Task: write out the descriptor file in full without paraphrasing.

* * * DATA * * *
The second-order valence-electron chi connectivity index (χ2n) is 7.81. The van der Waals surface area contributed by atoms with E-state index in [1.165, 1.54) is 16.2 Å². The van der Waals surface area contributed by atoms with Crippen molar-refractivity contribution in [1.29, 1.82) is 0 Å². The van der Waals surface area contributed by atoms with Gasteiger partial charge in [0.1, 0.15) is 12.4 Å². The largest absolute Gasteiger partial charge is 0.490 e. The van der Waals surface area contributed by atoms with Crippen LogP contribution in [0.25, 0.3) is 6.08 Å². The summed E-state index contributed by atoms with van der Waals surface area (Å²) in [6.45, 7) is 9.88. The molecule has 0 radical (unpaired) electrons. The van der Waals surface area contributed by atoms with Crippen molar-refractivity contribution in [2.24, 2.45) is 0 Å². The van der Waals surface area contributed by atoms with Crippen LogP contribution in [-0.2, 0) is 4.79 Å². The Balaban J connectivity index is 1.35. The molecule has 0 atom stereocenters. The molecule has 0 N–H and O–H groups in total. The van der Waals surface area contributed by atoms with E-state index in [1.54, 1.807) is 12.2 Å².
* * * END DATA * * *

The second-order valence-electron chi connectivity index (χ2n) is 7.81. The van der Waals surface area contributed by atoms with E-state index in [1.165, 1.54) is 16.2 Å². The van der Waals surface area contributed by atoms with Crippen molar-refractivity contribution in [1.29, 1.82) is 0 Å². The van der Waals surface area contributed by atoms with Gasteiger partial charge in [0.1, 0.15) is 12.4 Å². The largest absolute Gasteiger partial charge is 0.490 e. The van der Waals surface area contributed by atoms with Crippen LogP contribution in [0.25, 0.3) is 6.08 Å². The summed E-state index contributed by atoms with van der Waals surface area (Å²) in [6.45, 7) is 9.88. The molecule has 0 radical (unpaired) electrons. The van der Waals surface area contributed by atoms with Crippen molar-refractivity contribution in [2.24, 2.45) is 0 Å². The van der Waals surface area contributed by atoms with Crippen LogP contribution in [-0.2, 0) is 4.79 Å². The Balaban J connectivity index is 1.35. The molecule has 0 atom stereocenters. The molecule has 0 N–H and O–H groups in total. The van der Waals surface area contributed by atoms with E-state index in [1.54, 1.807) is 12.2 Å².